With so much information related to the evolution of the graphic design, I don’t think there is any designer who can deny that flat design is one of the latest and hottest trends in the graphic design world. Having its own roots in the minimalist design, this visually simple and simplistic style can have many different forms and definitions. But to clear the things right from the beginning, I think it’s a better option to describe flat design starting from what it isn’t:
- Flat design is not 3D. In simple words, the style’s name comes from its two-dimensional characteristics that are given by the usage of the flat shapes and of the details that create depth and dimension, such as shadows, textures, and highlights.
- Flat design is not skeuomorphic. It started as a reaction against skeuomorphism. Designed to suggest or to look like (resemble) the real-world objects or processes, skeuomorphism uses generously effects such as drop shadows, reflections, realistic textures, bevel and emboss, glows and so on.
Flat design started to be a recognizable style in 2012 and 2013 thanks to the release of Windows 8 and iOS 7.
Why is flat design so popular today?
There are many reasons for which the flat website design has taken the web world by storm. Easy user interface, bold colors, sharp images, simple navigation, distinctive fonts, easy to read the text, all together contribute in making flat design the best option for many designers and customers. Indeed, all designers know that flat design is two-dimensional, uses simple graphic design and icons and has some minimalist approach that makes especially the web design projects easy to manage. On the other hand, for the companies which embrace this style, it comes with attributes such as simple user interface, friendly aesthetics, clean, colorful, positive wire-framing effect, minimal, ease of use and maintenance and the list seems to continue.
We see today tons of SaaS companies and products leverage flat design for creating easy to understand and simple products. Here are a few resource management software tools to online banking apps, they all started to embrace flat design and absolutely nail it.
However, the web designers have to face these days not just the challenge of a new relative trend, but they also have to make sure the design is responsive enough to provide the user an easy access on other devices than just desktops.
Taking into consideration the flat design has been around for a few years and is still going strong, for sure it’s more than just a passing trend and it has come here to stay. As for any other trend, there are two sides of the same coin that each designer should know and not just blindly follow the trend.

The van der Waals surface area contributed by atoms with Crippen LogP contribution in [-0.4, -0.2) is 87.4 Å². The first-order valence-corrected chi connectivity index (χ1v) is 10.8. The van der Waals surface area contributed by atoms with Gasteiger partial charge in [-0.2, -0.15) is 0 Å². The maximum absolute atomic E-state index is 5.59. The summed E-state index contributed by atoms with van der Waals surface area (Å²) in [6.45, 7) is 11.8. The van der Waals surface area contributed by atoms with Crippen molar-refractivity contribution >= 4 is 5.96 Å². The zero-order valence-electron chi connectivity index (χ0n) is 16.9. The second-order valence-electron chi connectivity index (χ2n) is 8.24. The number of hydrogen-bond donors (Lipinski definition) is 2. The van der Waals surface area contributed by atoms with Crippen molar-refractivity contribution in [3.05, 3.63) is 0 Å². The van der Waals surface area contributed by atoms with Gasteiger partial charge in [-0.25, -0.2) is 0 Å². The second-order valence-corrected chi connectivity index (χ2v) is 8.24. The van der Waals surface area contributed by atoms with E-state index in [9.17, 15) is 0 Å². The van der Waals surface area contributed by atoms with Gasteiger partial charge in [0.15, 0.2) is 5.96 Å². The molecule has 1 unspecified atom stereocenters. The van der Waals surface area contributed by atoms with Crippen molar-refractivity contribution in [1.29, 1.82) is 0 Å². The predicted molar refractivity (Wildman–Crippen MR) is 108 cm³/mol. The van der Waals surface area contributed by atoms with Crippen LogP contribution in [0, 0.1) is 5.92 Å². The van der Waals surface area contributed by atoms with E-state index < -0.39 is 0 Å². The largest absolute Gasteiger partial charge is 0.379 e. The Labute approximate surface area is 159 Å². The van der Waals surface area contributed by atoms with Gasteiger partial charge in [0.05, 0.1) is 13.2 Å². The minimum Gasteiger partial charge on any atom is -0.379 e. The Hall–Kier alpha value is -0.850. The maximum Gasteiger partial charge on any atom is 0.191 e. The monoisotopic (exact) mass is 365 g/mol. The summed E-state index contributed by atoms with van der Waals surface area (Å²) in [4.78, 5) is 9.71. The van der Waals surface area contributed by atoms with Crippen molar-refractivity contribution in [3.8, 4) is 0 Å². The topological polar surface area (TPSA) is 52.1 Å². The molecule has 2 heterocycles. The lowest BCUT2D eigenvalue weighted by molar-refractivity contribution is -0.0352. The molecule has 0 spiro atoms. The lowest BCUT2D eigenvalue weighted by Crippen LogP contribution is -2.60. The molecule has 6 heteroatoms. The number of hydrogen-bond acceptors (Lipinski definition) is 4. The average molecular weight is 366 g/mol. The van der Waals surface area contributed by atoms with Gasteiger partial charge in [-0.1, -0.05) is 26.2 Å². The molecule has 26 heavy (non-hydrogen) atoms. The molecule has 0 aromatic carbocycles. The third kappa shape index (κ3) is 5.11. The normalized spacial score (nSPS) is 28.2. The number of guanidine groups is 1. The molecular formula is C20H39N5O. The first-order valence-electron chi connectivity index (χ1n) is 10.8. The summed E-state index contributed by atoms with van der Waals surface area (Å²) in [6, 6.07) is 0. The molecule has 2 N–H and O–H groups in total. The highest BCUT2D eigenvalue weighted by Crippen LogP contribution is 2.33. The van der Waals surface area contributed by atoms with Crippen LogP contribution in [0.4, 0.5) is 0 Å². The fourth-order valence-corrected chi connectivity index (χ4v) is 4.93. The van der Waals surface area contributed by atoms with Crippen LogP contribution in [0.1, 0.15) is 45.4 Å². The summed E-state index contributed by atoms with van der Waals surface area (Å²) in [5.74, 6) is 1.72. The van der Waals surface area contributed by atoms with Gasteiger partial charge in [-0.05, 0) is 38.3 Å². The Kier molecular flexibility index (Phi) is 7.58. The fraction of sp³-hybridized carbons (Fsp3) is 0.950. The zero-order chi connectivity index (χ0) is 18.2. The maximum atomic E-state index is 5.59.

So, let’s look at flat design pros and cons and also let’s see where it might head in the future.
Flat design is trendy
As we’ve already mentioned, flat design is one of the hottest trends nowadays. You may see it everywhere, whether it’s about brand design, print, packaging or web design. Those visual projects that use flat design are on top and this style has gained the attention of many graphic designers in a very short time.
Flat design is compatible with the responsive design
Since Microsoft, Apple and other big brands have embraced the flat design, this style was also adopted as a fresh approach to delivering a great experience to the users. From its appearance until now, it has been and continues to be an excellent choice for web and mobile design – and for some good reasons.
It’s true the flat design principles fits all design categories and can be applied by all of them, but its grid-based layouts and simple visual are particularly suited to web and mobile design because they can be easily resized or rearranged to display on different devices and screen sizes.
Taking into consideration that the number of people connecting to the internet using mobile devices surpassed the number of those who access the internet using a desktop, the reason for choosing flat design website is more than obvious. According to Ryan Allen, flat design can be used to “dynamically scale to a content-appropriate size much simpler than a pixel-perfect design.”
No matter how you name it – grids, cards or modules – many visuals using the flat look tend to rely their graphics on geometric shapes, especially because this type of layout is easy to scan and navigate. The grids or modules are also flexible frameworks that can be shaped into different configurations. This allows the designers to create visuals that best suits with different design projects and display their content, rather than gather the content in limiting and pre-determined layouts.
Let’s take a look at the two examples listed below:
The San-Francisco based agency Moniker uses grids in different ways to show their work, profile, and news.
On the other hand, these brochure and flyer designs feature different geometric shapes for highlighting various design elements such as typography and icons. Also, the blocks of uniform colors and simple illustration bring the flat look for both of them.